In a few days it will finally arrive: Furious 7, the latest and biggest installment of the Fast & Furious franchise. And while the death of series star Paul Walker does put a damper on some of the excitement, this is still a great time to celebrate one of Hollywood’s most reliable and inventive franchises. In 15 years, Fast & Furious has evolved from a simple B-movie about a couple of street racers to an international crime epic spanning multiple continents and dozens of characters.
Furious 7 is a highly enjoyable movie that is going to make a ton of money (the film is tracking to open with a $115 million opening weekend). This is something we can all pretty much agree on. But, that lovable lug Vin Diesel has taken his predictions to the next level: Furious 7 is going to win Best Picture at the 2016 Oscars.
When Furious 7 premiered to an enthusiastic audience last week during the SXSW film festival, the screening was unsurprisingly focused on the absence of Paul Walker. Universal, director James Wan and the rest of the cast had a strange and difficult task. How, exactly, do you finish a movie when one of your leading men passed away in the middle of filming? And now that the film is finished, how do you address the elephant in the room?
Earlier this week, we were among those in the audience for the first ever Fast and Furious 7 screening at SXSW. It was an emotional affair, to say the least. It's not often you watch a movie where The Rock walks down a street shooting a helicopter out of the sky with a massive gatling gun that ends with everyone in the audience crying, but there we were. An entire audience still processing the grief and sadness of the death of Paul Walker. A few days after that screening, Vin Diesel hosted a similar screening in Los Angeles and introduced the film to the crowd. It was about as sad as you can imagine.
Furious 7 almost certainly won’t be the last Fast & Furious movie. But at times it feels like a series finale. There are numerous callbacks and homages to the franchise’s entire 15-year history. The setpieces are bigger and crazier than ever; it’s hard to imagine anyone topping them. And before the chases really get rolling, the mood is often downright mournful. Two different scenes are set in graveyards, and characters talk about taking “one last ride” together.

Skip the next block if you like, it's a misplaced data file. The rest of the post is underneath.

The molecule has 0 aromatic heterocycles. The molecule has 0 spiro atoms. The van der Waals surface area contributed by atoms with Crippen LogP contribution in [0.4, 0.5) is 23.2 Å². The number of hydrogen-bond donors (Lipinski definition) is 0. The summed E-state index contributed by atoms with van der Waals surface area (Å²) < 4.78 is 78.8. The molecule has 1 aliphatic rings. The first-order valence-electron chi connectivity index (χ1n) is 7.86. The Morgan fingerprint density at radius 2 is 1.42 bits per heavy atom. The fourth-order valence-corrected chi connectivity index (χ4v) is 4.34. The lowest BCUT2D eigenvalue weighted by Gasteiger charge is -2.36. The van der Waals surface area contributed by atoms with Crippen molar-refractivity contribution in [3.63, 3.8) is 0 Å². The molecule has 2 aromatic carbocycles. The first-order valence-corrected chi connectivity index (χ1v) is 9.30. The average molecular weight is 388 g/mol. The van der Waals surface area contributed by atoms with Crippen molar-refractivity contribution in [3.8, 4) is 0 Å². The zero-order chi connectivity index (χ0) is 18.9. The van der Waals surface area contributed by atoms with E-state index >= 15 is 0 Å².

If you didn’t tune in for tonight’s premiere of DIG on USA, then you probably missed this new extended trailer for Furious 7. No worries—our latest action-packed sneak peek of the upcoming sequel has arrived online for your viewing pleasure. Although it packs some of the footage we’ve already seen in previous trailers, this extended look includes some new stuff we haven’t seen before and offers plenty to get your motor runnin’.
The new Fast and Furious 7 trailer ends as the others have, with Vin Diesel driving a car off a skyscraper and into another while Jason Statham launches grenades at him. It’s an image that will never stop being one of the most ridiculous things we’ve ever seen and hopefully it will play just as well in context. However, this new trailer offers something that the others have not: a little perspective.
If the Super Bowl spot and this morning’s extended trailer just weren’t enough for you ‘Fast and Furious’ fanatics, then we’ve got even more engine-roaring goodness for you. Universal has released a new official poster for ‘Furious 7,’ along with a whole gallery of images featuring some familiar faces (and some new ones) to get you all revved up for the upcoming sequel.
‘Fast and Furious 7’—the next installment in the best film franchise that isn’t Marvel—is coming this spring after some lengthy delays (it was originally scheduled to open last summer), and based on this new trailer, we couldn’t be more excited.
A ‘Fast and Furious’ Super Bowl trailer is almost as much of a tradition as the halftime show at this point. OK, maybe not quite that much, but the past two ‘Fast and Furious’ movies have had their ads, and now ‘Fast and Furious 7’ is here to follow up on that tradition. There are a lot of car commercials during the Super Bowl, but this is THE car commercial.